David­son’s jour­ney, to a point, meant some­thing to him, re­mind­ing him of his first ar­rival here. And Sher­man’s pitch came at the point Cur­ran was ready to re­turn. Nev­er­the­less, the di­rec­tor read it, he says, and thought “there’s a film in it but I’m not re­ally sure what it is”. Read­ing be­tween the lines, Cur­ran ap­pre­ci­ated the ques­tions the book raised: about why David­son didn’t re­ally want to talk about her mo­tive, her fam­ily or back­story. “Those are the things I felt we could bring some sub-lay­ers to her char­ac­ter with­out over­rid­ing what’s go­ing on in the present,” he says. “That’s a film I can make. That’s an in­ves­ti­ga­tion for me that can go deeper and be­yond the book.”

Pre­vi­ous at­tempts to adapt the film tried to im­pose a nar­ra­tive on to the book, turn­ing the story into some kind of re­la­tion­ship story or ac­tion ad­ven­ture. Cur­ran be­lieves that ru­ined the au­then­tic­ity of the book. And its au­then­tic­ity is in por­tray­ing a strange cat. Even to­day, David­son, who is a fan of the movie — “each time I’ve seen it, I’ve loved it more” — says watch­ing the film re­mains a “very strange, dis­ori­ent­ing thing be­cause it’s my story but it’s not my story, but you could also say that of the book in a way”.

David­son ap­pre­ci­ates the dif­fi­cul­ties Cur­ran had adapt­ing the book and rep­re­sent­ing her char­ac­ter. She’s nei­ther a hero nor archetype, rather a puzzle, which is why some re­views have ques­tioned the film’s un­will­ing­ness to guess at David­son’s mo­ti­va­tions. Per­haps she doesn’t even know but she hints when prais­ing Wasikowska. “It re­ally re­quired tremen­dous act­ing skills I think be­cause so much of that jour­ney is hap­pen­ing in her head,” David­son says.

“Some people are just mys­te­ri­ous people and you never fig­ure them out,” Cur­ran says, adding Wasikowska and David­son are sim­i­lar in be­ing “guarded people to a de­gree. They ob­serve and watch and don’t re­act emo­tion­ally right away so it’s hard to read what they’re think­ing. And I find those people re­ally fas­ci­nat­ing. The point wasn’t to ex­plain her or re­veal her, it was just to see her evolve in some au­then­tic small way.”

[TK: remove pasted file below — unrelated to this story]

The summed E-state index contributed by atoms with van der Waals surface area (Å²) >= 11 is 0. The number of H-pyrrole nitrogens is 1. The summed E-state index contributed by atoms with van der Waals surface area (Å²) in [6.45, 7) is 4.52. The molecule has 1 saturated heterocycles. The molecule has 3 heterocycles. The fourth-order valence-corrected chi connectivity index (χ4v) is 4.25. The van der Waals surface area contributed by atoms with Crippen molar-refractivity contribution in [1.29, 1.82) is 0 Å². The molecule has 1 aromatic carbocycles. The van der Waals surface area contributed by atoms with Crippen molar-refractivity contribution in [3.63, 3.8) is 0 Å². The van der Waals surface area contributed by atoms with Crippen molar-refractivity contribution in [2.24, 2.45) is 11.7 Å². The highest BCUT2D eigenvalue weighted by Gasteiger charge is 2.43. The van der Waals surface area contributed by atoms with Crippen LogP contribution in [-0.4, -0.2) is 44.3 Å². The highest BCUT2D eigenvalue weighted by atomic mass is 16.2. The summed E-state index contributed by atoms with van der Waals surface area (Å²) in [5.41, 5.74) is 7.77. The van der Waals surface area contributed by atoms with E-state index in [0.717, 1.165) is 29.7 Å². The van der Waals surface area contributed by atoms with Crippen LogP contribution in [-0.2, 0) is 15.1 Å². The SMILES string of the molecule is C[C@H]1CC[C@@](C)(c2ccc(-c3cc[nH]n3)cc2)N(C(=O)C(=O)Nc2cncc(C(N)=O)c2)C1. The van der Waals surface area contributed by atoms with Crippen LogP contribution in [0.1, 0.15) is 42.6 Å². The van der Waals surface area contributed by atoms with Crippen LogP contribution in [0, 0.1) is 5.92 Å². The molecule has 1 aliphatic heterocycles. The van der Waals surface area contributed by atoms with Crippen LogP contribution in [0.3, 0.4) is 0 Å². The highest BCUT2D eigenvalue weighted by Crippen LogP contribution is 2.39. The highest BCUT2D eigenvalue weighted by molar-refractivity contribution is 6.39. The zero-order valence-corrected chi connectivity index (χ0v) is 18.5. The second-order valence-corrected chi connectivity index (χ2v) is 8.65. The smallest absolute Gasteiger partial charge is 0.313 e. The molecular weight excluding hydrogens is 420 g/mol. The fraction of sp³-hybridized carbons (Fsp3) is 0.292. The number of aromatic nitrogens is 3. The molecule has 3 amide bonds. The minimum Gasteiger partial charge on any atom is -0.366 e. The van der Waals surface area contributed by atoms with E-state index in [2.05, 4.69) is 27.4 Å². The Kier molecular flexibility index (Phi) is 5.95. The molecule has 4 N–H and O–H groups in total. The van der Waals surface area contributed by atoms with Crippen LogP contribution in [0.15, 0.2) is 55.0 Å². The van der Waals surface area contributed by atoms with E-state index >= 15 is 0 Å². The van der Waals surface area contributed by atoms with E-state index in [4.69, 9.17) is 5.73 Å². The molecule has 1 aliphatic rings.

Like Cur­ran, Wasikowska, the Can­ber­rareared star of Alice in Won­der­land, The Kids are

All Right and Stoker, was ec­static to re­turn home to film af­ter a five-year ab­sence. She smiles, say­ing the film was un­usual in that she was play­ing some­one “around and present” al­though “it must be so much stranger for her”.

She notes it was tax­ing to film for eight weeks in the harsh sun: “But sit­ting next to Robyn, who was out there for eight months out­side on her own, I’m go­ing to keep the com­plain­ing to a min­i­mum!”

Cur­ran and cin­e­matog­ra­pher Mandy Walker wanted the Aus­tralian land­scape to be­come a char­ac­ter in it­self. Many film­mak­ers blithely say that, but this film has de­liv­ered in lo­ca­tions in­clud­ing South Aus­tralia’s Flin­ders Ranges and Cof­fin Bay, and Kings Canyon and Uluru in the North­ern Ter­ri­tory.

They cap­ture the ab­sur­dity of David­son’s ad­ven­ture. Cur­ran says he had two re­quire­ments: he didn’t want to shoot the film guerilla-style with a ba­sic crew and he wanted to film on cel­lu­loid.

“And nowa­days, telling some­one you want to shoot on film is like telling them you want to shoot on cheese,” he says. “I wanted a crew out there, I wanted to have dolly tracks and have a cou­ple of cam­eras and wanted to bring an el­e­gance to it. I didn’t see the per­sonal re­turns in do­ing a film that was a run and gun ver­sion of it. I wanted the whole thing to have evolv­ing moods and the chang­ing light and land­scape to rep­re­sent what was go­ing on in­ter­nally.”

Even if no one still quite knows what was go­ing on in­side David­son’s mind as she trekked in 1977. Tracks is open in cin­e­mas na­tion­ally.

Mia Wasikowska and Robyn David­son dur­ing the film­ing of

Tracks; Wasikowska as David­son in a scene from the film, above; and di­rec­tor John

Cur­ran, above right